Her advice to young women is to lead a balanced, healthy lifestyle and never be discouraged by the many obstacles. “Education opens many doors for young women. Pursue a career that you’ll enjoy and work hard to be the best you can be.”

“Befriend your gut; trust yourself”

Lauren Hermanus, sustainable development expert

Education was a priority in Lauren’s household, and academic pursuits came naturally to this double Masters graduate and PhD student.

“I’ve always had a deep love of learning, but I also felt I had an ethical imperative to be involved in the problematic systems that I observe in the world and try to make a difference,” says Lauren, founder and director of Adapt, a sustainable development consultancy.

Lauren has a decade of experience in sustainable development research and practice. She has worked with private companies, government institutions, academic institutions and NGOs on energy innovation and green economic initiatives. Her academic achievements, experience and expertise have not protected her from the prejudice and stereotypes many women, especially Black women, face in the workplace. “These challenges are amplified for women of colour. There are a lot of assumptions about what I do and know.”

The leap from what you want to do and what you end up doing is a big one, especially since doors don’t always open for Black people. “Befriend your gut and trust yourself,” is Lauren’s advice for girls and young women. “Also remember to find moments of joy and light-heartedness in your work.”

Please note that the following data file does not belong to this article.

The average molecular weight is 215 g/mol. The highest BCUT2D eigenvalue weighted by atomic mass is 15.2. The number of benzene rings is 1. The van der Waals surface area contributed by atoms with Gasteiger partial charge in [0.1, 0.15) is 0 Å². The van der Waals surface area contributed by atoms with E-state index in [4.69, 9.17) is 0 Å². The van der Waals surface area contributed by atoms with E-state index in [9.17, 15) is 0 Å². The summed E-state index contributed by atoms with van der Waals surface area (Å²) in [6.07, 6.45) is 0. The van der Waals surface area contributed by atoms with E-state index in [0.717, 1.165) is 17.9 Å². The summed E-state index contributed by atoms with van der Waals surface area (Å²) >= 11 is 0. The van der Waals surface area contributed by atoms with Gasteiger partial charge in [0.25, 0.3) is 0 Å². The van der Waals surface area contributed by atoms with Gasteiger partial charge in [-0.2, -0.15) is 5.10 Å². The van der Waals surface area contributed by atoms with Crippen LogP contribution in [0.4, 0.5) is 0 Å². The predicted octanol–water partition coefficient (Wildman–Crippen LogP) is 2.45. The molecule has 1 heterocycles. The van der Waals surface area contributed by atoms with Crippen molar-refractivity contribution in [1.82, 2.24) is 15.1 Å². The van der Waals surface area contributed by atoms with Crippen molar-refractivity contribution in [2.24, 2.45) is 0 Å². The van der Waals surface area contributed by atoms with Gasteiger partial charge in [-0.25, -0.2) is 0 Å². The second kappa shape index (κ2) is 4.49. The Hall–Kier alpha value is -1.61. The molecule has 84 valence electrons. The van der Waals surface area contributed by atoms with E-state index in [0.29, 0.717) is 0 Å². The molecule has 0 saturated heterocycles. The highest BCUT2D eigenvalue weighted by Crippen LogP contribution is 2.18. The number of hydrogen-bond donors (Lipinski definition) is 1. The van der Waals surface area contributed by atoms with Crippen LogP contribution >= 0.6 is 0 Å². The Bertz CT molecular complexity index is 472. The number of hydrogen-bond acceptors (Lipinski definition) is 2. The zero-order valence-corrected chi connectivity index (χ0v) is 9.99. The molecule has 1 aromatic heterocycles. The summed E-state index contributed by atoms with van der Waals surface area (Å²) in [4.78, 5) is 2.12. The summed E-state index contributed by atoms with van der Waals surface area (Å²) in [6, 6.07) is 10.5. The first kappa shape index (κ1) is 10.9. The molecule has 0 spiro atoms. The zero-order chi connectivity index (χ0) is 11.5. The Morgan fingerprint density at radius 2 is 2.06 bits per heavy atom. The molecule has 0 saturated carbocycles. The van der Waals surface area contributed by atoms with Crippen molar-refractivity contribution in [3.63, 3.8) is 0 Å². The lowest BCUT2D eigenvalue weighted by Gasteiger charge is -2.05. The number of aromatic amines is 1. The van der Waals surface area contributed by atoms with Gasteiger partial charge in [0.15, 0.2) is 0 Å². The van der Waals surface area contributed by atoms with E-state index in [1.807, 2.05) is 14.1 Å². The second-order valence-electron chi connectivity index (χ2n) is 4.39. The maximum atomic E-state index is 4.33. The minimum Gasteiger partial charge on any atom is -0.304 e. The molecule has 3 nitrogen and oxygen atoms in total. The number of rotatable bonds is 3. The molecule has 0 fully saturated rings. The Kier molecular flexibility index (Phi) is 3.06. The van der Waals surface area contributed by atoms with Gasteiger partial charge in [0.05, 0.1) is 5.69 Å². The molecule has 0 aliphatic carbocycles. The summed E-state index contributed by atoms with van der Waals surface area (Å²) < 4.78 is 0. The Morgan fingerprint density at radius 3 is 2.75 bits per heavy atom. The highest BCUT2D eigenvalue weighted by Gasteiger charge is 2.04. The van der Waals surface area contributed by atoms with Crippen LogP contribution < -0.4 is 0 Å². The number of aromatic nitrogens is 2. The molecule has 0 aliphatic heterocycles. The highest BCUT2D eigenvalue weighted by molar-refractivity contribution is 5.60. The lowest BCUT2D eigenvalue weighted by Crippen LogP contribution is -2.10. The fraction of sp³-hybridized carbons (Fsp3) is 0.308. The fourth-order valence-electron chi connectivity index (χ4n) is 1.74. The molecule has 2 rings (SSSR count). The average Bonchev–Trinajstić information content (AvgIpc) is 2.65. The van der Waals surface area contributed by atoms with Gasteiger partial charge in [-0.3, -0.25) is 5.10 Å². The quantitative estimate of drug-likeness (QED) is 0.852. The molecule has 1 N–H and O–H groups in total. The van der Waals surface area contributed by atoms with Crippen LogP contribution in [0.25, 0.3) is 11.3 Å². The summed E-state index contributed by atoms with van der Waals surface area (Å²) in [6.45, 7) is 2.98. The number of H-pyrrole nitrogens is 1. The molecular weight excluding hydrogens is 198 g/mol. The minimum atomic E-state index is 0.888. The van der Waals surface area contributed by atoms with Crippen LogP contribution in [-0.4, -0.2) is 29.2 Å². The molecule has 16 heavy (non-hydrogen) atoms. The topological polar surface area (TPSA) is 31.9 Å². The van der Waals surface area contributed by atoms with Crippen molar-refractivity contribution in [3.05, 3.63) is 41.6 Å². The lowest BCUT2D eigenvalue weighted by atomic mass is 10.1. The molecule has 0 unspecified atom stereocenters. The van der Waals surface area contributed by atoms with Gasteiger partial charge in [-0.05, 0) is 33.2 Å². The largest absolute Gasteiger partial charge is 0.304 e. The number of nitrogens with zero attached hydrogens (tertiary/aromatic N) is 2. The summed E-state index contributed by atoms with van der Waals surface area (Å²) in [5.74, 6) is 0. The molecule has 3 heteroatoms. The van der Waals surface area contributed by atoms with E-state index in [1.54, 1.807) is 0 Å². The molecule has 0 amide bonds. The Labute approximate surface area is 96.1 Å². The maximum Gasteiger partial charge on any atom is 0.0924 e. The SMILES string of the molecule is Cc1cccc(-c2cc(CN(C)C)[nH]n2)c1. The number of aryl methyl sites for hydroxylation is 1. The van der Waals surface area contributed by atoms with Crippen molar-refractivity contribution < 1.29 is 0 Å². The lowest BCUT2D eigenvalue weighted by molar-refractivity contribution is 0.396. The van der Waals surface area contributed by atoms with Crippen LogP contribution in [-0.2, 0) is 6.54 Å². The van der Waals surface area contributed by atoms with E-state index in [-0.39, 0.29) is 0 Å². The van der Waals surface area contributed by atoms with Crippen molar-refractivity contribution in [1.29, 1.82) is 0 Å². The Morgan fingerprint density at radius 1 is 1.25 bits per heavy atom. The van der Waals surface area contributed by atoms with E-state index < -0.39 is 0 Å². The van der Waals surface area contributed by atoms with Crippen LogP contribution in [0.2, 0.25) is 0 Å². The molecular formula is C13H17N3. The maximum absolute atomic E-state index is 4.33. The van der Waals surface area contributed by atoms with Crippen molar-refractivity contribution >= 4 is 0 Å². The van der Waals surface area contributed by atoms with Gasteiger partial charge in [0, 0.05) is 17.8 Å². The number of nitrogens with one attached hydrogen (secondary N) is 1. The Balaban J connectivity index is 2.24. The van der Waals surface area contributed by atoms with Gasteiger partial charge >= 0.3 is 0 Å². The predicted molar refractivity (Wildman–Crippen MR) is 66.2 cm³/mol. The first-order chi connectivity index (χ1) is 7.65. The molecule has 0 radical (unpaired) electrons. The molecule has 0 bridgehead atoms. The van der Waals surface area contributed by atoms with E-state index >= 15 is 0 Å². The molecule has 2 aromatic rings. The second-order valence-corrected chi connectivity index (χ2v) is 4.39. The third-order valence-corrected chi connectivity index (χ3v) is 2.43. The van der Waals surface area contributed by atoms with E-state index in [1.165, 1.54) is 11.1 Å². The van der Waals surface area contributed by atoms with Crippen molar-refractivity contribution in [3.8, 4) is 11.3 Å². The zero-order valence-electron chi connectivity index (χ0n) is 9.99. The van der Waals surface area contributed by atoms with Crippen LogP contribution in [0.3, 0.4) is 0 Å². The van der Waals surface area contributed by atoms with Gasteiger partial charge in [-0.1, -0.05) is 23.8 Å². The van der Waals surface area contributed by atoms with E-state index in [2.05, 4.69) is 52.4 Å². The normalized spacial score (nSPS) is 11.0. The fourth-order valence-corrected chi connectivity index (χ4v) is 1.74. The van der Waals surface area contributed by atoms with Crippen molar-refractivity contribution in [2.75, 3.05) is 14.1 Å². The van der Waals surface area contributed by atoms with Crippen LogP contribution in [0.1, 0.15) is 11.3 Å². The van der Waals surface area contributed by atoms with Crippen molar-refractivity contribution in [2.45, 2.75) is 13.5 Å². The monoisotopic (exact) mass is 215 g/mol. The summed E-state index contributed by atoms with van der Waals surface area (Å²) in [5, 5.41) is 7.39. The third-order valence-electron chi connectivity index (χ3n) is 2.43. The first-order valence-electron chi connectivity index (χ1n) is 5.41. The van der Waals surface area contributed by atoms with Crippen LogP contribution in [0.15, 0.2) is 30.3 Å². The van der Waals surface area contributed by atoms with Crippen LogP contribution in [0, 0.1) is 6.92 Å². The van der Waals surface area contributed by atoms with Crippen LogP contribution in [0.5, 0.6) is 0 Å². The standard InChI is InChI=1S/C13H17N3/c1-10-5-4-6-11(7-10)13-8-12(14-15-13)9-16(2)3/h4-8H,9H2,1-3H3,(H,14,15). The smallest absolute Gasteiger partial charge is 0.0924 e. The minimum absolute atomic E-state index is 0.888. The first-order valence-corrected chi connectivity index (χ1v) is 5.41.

“Don’t apologise for stepping into the light”

Holly Rey, award-winning house music artist

“Music chose me, not the other way around,” says Holly, the first woman in 20 years to have won Record of the Year in 2019 at the South African Music Awards (the SAMAs). As a preparatory school pupil, Holly signed up for drumming and guitar lessons, which laid the foundation of her musical journey. Today she creates her own music, which has earned her international music tours, platinum record sales and the coveted SAMA.

Holly’s schooling in the Natal Midlands was cut short when she was diagnosed with diabetes at age 12. However, she wasn’t discouraged from following her dreams. “It’s always been music,” she says. During the lockdown following the outbreak of COVID-19, she started her own production company where she produces content for various digital platforms. This could also include broadcast TV in the near future.

Holly’s road to success was not without speed bumps. “While I was excited to have won the SAMA, it was a bittersweet experience, reminding me that women need to work so much harder in a male-dominated industry.”

Holly has the following message for women: “Don’t apologise for stepping into the light. Know your worth. Be confident in your own abilities and claim the space that is rightfully yours.”

The take-home message from our four trailblazers is this: self-belief and hard work generates not only heat, but light – it takes you forward and shines the way for others.